To feed the 3.5 million men in active service by the end of the war, the military needed massive quantities of food. Feeding soldiers in camp and sailors on ships was hard enough, but feeding an army on the march has always been one of the great challenges of war. Food for mobile armies had to pack a lot of calories into a small, lightweight package.
In past centuries, armies on the march might "live off the land," which was a polite way to say they stole from the people whose land they tramped across. During the American Civil War, armies got by mostly on hardtack and salt-preserved meat. But by 1942, doctors and scientists knew that although rations of hardtack and salt-preserved meat would keep men alive, they wouldn't keep them in top fighting condition. People needed vitamins from fruits and vegetables to stay healthy.
Since the late nineteenth century, industries in the U.S. had been developing new ways to preserve and process food. Now, these techniques could be used to develop rations for soldiers.
This documentary film, produced by the U.S. Office of War Information in 1943, explained the nutritional needs of soldiers and the science and technology that went into developing field rations. You can decide for yourself whether the rations look as tasty as they were advertised to be.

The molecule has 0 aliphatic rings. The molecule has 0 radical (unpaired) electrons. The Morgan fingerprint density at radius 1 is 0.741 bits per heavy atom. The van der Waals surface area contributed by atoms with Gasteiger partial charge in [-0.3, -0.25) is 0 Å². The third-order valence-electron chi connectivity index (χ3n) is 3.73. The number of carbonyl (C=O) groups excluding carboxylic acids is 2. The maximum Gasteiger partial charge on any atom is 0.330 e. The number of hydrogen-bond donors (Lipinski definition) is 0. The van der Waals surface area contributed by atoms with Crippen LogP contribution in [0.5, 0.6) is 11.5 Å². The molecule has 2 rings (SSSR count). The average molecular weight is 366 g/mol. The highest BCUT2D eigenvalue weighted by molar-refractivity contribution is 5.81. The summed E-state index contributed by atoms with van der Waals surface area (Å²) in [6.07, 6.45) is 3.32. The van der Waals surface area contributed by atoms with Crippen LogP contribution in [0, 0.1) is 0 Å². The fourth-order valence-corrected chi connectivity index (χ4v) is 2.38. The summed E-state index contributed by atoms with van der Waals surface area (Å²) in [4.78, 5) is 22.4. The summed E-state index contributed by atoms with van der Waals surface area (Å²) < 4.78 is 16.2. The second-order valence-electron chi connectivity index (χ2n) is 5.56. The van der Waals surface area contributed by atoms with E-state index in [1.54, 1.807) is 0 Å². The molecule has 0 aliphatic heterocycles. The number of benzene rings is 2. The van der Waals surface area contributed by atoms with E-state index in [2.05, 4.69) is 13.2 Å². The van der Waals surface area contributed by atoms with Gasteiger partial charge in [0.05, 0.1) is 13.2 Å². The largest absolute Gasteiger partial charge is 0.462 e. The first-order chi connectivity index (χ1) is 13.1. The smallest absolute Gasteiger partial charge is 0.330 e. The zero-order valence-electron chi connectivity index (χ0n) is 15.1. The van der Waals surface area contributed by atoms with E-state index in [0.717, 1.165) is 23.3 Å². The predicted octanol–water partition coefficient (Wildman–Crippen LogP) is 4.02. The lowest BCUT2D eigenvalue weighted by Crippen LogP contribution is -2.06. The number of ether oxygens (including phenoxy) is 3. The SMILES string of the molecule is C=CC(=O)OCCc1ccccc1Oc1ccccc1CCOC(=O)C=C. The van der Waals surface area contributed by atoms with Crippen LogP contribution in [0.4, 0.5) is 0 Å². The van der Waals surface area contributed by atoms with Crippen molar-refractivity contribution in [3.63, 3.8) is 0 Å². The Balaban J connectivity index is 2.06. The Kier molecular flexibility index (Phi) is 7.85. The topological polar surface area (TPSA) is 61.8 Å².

Types of rations
The military developed various kinds of "field rations" to feed soldiers and sailors in different situations. Between 1936 and 1941 these rations were divided into four types:
- Field Ration A provided fresh food for messes, central places where soldiers and sailors ate.
- Field Ration B was similar to Field Ration A but with canned foods instead of fresh.
- Field Ration C -- Combat rations, popularly known as "C-rations" -- was a complete day's food packaged for a single soldier.
- Field Ration D was an emergency bar that could sustain life if no other food was available.
During most of World War II, a C-ration contained three cans of M (for Meat) units, three cans of B (for Bread and dessert) units, and one accessory pack. M and B units were designed in pairs to be eaten for breakfast, dinner, and supper. B units might contain biscuits, compressed and premixed cereal, candy-coated peanuts or raisins, soluble coffee, sugar, lemon- or orange-juice powder, hard candies, jam, cocoa beverage powder, or caramels. The accessory packet included nine cigarettes, water-purification tablets, salt tablets (to prevent heat exhaustion), matches, toilet paper, chewing gum, and an opener for the meat cans. Options for canned meats included meat and beans; meat-and-vegetable stew; meat and spaghetti; ham, egg, and potato; meat and noodles; pork and rice; frankfurters and beans; pork and beans; ham and lima beans; and chicken and vegetables. Other options were scrapped almost immediately because so many soldiers complained about them.
The military also developed a K-ration that could be used in assault and combat situations, and in particular by paratroopers. A K-ration was packed in three boxes for three meals that giving a total of 3,726 calories but weighed only 33 ounces. Packaging was designed to survive temperatures from -20°F to 135°F it weighs only 32.86 oz. and contains 3,726 calories. Each meal consisted of a canned meat or cheese product and biscuits, and might also include a compressed cereal bar, a fruit bar or candy bar, toilet paper, sugar, salt, instant coffee, cigarettes, and matches.
In all, more than a billion rations were produced during World War II.